Conference Co-Sponsored by
The American Academic Research Institute in Iraq (TAARII)
and the British Institute for the Study of Iraq (BISI)
The United States’ military involvement in Iraq since March 2003 has kept Iraq – if not its people – in the news. By contrast, the devastating economic sanctions imposed on Iraq throughout the 1990’s have received scant attention. The three-day conference co-sponsored by The American Academic Research Institute in Iraq (TAARII) and the British Institute for the Study of Iraq (BISI) brought together Iraqi, American, and European scholars to uncover the economic, political, social, and cultural consequences of the sanctions. The conference differed from recent macro-level publications in its additional emphasis on the lived experiences of individuals who struggled, adapted, and endured the thirteen catastrophic years when Iraq could import and export almost nothing and receive no funds.
The conference began with two keynote presentations. Hans von Sponeck, the former U.N. Humanitarian Coordinator for Iraq and author of A Different Kind of War (2006), provided an overview of the processes and products of the resolutions that the United Nations Security Council adopted following Iraq’s August 1990 invasion of neighboring Kuwait and its subsequent refusal to withdraw. Although proposed as a punishment for Iraq’s invasion of Kuwait, the U.N. economic sanctions were directed against the innocent Iraqi population, rather than the rulers responsible for the invasion. During the period of the Sanctions, household income and the standard of living in Iraq diminished greatly. The literacy rate dropped as primary and secondary school enrollment declined. Malnutrition and morbidity escalated and infant and child mortality increased. Many who were able to migrate did so, leaving a “brain drain” in Iraq and an increased number of female-headed households. Without the basic requirements of paper and money, Iraq’s once renowned literary production and consumption shrank, as did its cultural production in other areas.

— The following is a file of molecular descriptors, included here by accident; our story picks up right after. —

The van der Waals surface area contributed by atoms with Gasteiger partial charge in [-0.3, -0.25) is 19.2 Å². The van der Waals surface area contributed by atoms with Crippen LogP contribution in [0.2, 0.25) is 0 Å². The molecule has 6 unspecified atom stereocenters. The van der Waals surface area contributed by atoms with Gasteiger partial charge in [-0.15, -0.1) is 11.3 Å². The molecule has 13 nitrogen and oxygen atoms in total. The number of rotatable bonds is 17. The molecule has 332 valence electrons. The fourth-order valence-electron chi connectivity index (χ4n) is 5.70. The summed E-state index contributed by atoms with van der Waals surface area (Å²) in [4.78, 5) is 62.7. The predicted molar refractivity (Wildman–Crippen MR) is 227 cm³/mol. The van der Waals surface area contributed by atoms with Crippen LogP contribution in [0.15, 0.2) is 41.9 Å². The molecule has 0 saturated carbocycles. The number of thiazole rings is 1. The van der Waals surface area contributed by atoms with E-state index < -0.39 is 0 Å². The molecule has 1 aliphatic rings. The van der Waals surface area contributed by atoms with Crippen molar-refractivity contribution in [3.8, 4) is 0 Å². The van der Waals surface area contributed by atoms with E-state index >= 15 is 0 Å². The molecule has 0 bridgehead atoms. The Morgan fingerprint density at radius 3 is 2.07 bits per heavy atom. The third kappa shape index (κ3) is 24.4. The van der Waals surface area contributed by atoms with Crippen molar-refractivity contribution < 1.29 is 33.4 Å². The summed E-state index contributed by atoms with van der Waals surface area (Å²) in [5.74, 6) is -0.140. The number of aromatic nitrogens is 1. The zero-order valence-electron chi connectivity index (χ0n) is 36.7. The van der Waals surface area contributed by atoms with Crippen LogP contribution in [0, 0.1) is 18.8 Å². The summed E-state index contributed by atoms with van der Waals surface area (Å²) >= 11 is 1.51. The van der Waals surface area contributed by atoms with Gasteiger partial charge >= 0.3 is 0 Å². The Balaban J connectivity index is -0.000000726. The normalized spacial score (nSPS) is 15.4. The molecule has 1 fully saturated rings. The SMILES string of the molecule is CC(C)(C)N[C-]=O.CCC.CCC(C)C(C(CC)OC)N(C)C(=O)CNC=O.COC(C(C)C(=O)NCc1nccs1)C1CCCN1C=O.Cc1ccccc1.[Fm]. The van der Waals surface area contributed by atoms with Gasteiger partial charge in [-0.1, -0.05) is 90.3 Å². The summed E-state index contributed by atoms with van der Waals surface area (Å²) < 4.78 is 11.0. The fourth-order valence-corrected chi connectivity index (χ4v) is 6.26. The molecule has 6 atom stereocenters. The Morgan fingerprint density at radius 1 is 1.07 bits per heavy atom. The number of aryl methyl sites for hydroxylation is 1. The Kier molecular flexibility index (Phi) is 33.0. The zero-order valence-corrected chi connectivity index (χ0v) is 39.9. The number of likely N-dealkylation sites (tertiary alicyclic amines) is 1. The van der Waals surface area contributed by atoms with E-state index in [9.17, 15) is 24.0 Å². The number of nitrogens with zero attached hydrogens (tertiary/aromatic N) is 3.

The second keynote speaker, Joy Gordon, a philosopher and ethicist at Fairfield University and author of Invisible War (2010), presented data from a variety of sources, including U.N. documents and interviews. Gordon stated that key to understanding the stringency of the Sanctions was the fact that after the collapse of the Soviet Union, the U.S. was able to exercise unprecedented control over the U.N. She delineated the workings of the various bodies involved in the Sanctions, both in the U.N. and the U.S. government, all operating behind closed doors with surprisingly little public accountability. Gordon showed that the blocking of items was often arbitrary, even when they were not on the proscribed list, which included the most mundane of items.
Following the keynote presentation, five separate panels were devoted to the economic, political, social, and cultural dimensions of the sanctions. The panels consisted of Iraqi, American, and European scholars who presented papers that underscored the “on the ground” strategies that everyday Iraqis employed to survive. Following each panel, audience members, consisting mainly of Iraqis based in Jordan, contributed their own experiences and insights on the Sanctions period.
The papers and personal testimonies resulting from the three-day co-sponsored conference on the effects of the 1990s Sanctions on the political, economic, social, and cultural life of Iraq will be revised for publication as an edited collection.